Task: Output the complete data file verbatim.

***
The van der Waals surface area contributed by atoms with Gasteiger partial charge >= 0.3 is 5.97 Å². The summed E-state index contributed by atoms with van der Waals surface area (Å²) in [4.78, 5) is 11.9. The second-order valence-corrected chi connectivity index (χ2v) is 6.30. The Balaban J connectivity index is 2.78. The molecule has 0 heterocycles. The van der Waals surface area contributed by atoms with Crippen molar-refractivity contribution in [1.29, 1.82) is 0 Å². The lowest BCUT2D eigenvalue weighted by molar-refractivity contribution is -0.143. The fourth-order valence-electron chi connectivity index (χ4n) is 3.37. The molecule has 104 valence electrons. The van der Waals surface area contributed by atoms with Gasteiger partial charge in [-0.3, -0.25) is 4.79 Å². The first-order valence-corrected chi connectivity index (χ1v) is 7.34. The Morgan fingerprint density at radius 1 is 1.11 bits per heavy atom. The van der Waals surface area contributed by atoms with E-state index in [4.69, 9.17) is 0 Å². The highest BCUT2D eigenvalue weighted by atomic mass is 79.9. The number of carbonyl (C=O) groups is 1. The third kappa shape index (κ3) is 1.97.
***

The van der Waals surface area contributed by atoms with Gasteiger partial charge >= 0.3 is 5.97 Å². The summed E-state index contributed by atoms with van der Waals surface area (Å²) in [4.78, 5) is 11.9. The second-order valence-corrected chi connectivity index (χ2v) is 6.30. The Balaban J connectivity index is 2.78. The molecule has 0 heterocycles. The van der Waals surface area contributed by atoms with Crippen molar-refractivity contribution in [1.29, 1.82) is 0 Å². The lowest BCUT2D eigenvalue weighted by molar-refractivity contribution is -0.143. The fourth-order valence-electron chi connectivity index (χ4n) is 3.37. The molecule has 104 valence electrons. The van der Waals surface area contributed by atoms with Gasteiger partial charge in [-0.3, -0.25) is 4.79 Å². The first-order valence-corrected chi connectivity index (χ1v) is 7.34. The Morgan fingerprint density at radius 1 is 1.11 bits per heavy atom. The van der Waals surface area contributed by atoms with E-state index in [4.69, 9.17) is 0 Å². The highest BCUT2D eigenvalue weighted by atomic mass is 79.9. The number of carbonyl (C=O) groups is 1. The third kappa shape index (κ3) is 1.97.